New App Pays You To Watch Television
PITTSBURGH (KDKA) – You settle into favorite chair grab the remote and mind meld with the television for an average of four hours every day, according to the folks at A.C. Nielsen.
So, what if you could get paid to watch television?
KDKA-TV’s John Shumway spoke with Jason Reindorp via Skype about how to do just that.
“Viggle is a loyalty program for television,” Reindorp said.
It is kind of like Giant Eagle’s Advantage Card, only for television watching.
After downloading the Viggle app, you enter your name and a password and you are ready to go.
“You just tap the ‘check-in’ button. Viggle will listen and take a tiny little audio sample and convert it into a code and then it will recognize the show and check you in,” Reindorp said.
The best part is that you choose what you want to watch. The Viggle computers are constantly monitoring the top 175 channels in the United States, which pretty much covers most of what we watch.
How much television you watch is completely up to you, but the more you watch, the more you get paid.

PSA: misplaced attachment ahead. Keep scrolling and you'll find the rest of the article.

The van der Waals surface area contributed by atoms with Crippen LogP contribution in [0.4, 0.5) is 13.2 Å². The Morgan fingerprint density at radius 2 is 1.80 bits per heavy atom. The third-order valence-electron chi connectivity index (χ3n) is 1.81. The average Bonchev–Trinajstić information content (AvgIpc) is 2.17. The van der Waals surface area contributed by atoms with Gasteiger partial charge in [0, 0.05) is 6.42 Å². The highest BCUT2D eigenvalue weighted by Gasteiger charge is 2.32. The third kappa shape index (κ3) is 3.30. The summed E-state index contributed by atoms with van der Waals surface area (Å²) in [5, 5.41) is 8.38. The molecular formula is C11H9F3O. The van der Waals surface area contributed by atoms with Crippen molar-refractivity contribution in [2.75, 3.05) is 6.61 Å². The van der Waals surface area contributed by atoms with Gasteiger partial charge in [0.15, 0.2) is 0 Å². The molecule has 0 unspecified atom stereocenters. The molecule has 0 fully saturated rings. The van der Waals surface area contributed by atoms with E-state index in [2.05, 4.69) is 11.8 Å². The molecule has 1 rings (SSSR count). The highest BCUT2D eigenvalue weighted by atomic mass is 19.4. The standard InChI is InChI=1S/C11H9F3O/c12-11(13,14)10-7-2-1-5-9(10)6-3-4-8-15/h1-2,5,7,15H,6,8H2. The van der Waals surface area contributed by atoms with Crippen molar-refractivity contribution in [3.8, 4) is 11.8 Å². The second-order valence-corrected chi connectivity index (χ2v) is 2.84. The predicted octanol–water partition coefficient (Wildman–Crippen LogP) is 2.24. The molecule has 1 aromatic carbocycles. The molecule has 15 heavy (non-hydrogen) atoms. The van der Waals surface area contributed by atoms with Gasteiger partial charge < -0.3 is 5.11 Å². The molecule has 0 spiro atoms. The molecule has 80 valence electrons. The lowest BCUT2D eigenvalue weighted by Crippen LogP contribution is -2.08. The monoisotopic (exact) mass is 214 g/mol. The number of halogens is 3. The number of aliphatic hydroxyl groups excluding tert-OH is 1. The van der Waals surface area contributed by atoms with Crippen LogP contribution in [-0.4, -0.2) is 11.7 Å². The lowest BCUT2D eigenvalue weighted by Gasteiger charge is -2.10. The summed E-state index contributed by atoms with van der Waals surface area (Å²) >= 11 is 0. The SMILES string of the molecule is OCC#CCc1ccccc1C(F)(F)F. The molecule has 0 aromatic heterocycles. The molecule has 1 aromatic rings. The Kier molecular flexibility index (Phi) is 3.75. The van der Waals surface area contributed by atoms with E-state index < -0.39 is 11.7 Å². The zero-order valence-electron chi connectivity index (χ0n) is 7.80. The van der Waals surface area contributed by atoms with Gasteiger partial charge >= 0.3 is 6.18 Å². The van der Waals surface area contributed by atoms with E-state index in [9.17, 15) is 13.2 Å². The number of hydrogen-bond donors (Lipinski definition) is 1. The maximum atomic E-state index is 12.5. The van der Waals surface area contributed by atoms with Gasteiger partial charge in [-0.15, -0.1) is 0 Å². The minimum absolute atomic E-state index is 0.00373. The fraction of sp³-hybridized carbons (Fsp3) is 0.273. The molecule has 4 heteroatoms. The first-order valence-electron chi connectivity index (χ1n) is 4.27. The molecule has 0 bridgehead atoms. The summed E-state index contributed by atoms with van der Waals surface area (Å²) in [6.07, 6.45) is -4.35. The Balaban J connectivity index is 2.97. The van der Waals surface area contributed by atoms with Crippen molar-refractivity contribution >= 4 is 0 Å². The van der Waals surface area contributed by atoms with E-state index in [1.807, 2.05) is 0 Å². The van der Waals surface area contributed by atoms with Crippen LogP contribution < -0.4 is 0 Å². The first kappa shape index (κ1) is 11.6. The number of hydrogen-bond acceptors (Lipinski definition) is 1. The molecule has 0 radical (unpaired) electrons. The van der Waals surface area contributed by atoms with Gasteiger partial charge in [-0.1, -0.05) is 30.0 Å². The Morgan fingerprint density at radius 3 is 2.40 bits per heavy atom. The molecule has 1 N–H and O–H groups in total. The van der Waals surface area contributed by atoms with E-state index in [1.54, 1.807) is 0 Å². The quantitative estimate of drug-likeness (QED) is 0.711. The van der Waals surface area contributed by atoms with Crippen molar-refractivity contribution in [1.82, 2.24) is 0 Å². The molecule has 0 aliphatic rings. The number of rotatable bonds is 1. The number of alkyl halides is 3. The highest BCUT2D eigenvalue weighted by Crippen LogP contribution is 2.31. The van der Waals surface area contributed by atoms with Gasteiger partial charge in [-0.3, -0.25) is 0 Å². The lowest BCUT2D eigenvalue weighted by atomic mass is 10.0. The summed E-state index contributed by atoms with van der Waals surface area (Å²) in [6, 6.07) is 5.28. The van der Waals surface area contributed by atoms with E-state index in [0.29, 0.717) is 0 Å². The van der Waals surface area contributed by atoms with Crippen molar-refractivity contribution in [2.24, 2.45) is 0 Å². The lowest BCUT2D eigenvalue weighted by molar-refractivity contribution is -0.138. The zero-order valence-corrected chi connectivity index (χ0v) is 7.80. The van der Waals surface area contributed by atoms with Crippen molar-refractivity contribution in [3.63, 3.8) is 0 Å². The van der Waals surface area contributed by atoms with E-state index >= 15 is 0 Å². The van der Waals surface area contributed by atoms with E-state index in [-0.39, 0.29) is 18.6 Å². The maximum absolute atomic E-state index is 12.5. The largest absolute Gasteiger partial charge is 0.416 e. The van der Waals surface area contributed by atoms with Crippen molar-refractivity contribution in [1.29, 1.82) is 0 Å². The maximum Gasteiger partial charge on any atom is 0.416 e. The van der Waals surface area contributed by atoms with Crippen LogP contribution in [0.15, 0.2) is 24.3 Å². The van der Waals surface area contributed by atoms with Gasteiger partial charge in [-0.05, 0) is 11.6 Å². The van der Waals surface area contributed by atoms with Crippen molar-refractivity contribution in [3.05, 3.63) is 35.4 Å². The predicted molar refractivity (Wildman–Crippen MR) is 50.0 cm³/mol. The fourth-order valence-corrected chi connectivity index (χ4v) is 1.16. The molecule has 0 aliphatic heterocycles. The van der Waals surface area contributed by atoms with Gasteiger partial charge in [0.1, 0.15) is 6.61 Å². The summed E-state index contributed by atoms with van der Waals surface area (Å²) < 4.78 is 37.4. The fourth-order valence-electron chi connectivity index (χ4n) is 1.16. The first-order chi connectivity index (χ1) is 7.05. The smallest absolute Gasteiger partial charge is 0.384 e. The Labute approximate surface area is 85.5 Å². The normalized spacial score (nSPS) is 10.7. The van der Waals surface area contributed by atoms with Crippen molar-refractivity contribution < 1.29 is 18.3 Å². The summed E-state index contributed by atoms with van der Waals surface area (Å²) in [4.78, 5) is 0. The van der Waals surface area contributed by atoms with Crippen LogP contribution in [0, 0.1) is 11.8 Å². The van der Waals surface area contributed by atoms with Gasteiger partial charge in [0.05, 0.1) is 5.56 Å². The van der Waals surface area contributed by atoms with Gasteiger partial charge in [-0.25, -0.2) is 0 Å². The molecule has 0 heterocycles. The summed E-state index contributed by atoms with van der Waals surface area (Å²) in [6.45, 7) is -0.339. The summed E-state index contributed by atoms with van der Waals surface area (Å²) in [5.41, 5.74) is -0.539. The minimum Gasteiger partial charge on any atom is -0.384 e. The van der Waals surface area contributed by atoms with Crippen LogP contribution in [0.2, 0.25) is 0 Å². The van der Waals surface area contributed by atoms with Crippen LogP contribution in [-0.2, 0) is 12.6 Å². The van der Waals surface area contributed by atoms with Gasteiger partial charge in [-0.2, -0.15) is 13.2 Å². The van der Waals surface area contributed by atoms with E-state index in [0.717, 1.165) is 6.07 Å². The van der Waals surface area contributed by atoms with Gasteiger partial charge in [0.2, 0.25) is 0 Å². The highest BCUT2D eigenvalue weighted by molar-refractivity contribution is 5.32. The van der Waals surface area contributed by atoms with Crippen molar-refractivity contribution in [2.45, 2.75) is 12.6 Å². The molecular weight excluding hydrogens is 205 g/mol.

“From the time you check into a show until its end – the scheduled end – you will get a couple of points per minute,” Reindorp said.
The television providers are using Viggle to boost viewer loyalty by offering check-in bonuses
“They are going in and trying different amounts for check-in bonuses. They’re trying different ways of kind of promoting their shows within the app,” Reindorp said.
You find the bonus offerings in a tab on the Viggle app.
“If you check in to a show with a bonus after you watch the show for 10 minutes, then you get awarded that 250 points of whatever it is,” Reindorp said.
Viggle also allows you to rack up bonus points in other ways.
“There are a bunch of movie trailers or show clips or games or trivia questions and if you get engaged with those things, then you get points for doing that and getting right answers and that kind of stuff,” Reindorp said.
Meanwhile, Viggle is making money by selling the advertising that pops up as you navigate the site.
“What we’re offering our advertisers is a way to do more than just a billboard or something like that,” Reindorp said.
Reindorp said Viggle is not turning over any information about you or your viewing habits to any advertiser. In fact, the information the television networks get is aggregate quantity of viewing, not individual choices.
Your participation can end with checking in and watching the points roll in.
You don’t get paid in cash necessarily. You’re getting two points per minute, plus bonuses and Viggle has a rewards button that displays the variety of things you can redeem your points for.
Some of the items include movie tickets, gift cards and music downloads.
You can even get iPods and Amazon Kindles and the list of rewards products is growing.